This post is by Joe Bunting, my son-in-law. Joe is a writer and a teacher, and his blog, The Write Practice, is becoming a great online community for writers. Check it out.
Sometimes, it feels like God is just as bad as the worst dad. Distant, impotent, uninterested.
The theme of Fathers, both earthly and heavenly touches the very core of our beings. When Darth Vader tells Luke, “Luke, I am your father,” who of us doesn’t feel a chill run down our spines?
And in the movie Inception
, the climax comes when a son talks to his father on his deathbed about their relationship:
Fischer (the Dad): I was dissa…dissapoi…
Robert (his Son): I know dad. I know you were disappointed I couldn’t be you.
Fischer (the Dad): No…no…no..no! I was disappointed that you tried.
The idea being implanted in the son’s mind is that instead of trying to change him, his dad actually loved him. It’s a stunning revelation for the son, just as it is for many of us as we realize that God, our Father and creator, loves us just as we are.
In Brandon Clement’s new novel, Every Bush is Burning
, the main character, Jack, is abandoned by his father when he is a kid. Later, a relative molests Jack and his sister, and his father isn’t there to protect them. It nearly destroys Jack.
I wonder how many lives have been destroyed by fatherlessness. I wonder how many people with bright futures were wounded beyond recovery by their dads. Of course, the scary part is, even the best dads wound their kids. My dad is one of the best people I know. I can’t tell you how much I admire him, yet he’s unintentionally hurt me.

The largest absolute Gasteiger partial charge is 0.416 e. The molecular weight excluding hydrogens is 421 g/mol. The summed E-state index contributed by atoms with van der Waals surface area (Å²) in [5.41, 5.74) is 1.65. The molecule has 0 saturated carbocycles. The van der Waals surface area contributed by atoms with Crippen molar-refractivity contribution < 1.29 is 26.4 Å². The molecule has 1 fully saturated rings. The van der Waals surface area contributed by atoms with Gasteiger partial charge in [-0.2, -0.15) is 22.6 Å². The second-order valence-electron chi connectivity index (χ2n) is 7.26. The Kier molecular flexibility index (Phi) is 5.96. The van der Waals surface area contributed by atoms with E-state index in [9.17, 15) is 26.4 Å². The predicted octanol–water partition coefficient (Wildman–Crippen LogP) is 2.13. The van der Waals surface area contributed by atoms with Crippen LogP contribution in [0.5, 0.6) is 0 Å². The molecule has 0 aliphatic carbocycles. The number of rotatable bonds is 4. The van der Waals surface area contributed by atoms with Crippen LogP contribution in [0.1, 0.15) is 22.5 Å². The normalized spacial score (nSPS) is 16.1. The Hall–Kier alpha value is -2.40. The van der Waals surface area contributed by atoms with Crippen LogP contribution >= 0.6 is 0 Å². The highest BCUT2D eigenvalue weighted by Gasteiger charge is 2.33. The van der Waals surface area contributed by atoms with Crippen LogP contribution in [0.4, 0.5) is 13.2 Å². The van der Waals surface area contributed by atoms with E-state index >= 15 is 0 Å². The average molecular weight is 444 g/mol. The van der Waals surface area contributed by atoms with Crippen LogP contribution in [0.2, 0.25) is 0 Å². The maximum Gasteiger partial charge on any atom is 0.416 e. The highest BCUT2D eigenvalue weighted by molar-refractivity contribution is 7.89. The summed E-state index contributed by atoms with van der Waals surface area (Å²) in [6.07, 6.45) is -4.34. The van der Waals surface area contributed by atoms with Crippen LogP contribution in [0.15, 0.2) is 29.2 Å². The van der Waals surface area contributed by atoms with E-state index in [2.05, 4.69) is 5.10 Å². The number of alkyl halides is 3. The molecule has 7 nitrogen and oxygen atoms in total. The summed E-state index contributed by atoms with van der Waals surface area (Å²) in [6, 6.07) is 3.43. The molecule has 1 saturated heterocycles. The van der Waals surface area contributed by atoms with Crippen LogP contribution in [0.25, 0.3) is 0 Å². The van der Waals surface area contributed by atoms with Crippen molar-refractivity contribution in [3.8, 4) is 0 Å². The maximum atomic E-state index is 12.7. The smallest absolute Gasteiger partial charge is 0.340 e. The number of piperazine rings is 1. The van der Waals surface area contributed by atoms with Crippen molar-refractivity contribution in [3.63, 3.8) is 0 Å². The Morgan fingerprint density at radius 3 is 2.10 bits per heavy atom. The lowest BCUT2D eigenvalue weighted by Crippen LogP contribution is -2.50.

Being a father is hard work.
What makes it worse is that often our understanding of God is informed by our relationship with our fathers. As one character in Every Bush is Burning says, “You had a terrible earthly father, and fathers are supposed to be the examples of God for their kids. So you project your picture of your father onto God, and that gets all kinds of messy.”
The message is not, dads need to be better. Dads are always going to fail. Dads are not Jesus.
The good news is there’s an opportunity here for every dad who has ever fallen short. Every time you aren’t the perfect father you want to be, you can apologize and point to the one who is perfect, a Father who is not distant.
How about you, have you been wounded by your father? Consider the possibility that he’s more disappointed in his own shortcomings than in yours. Consider the possibility of forgiveness.
He’s not a voice in your head,
He’s not the father you fled.
He’s not the things that they said.
He’s raising up the dead.
– Caedmon’s Call, “Raising Up the Dead”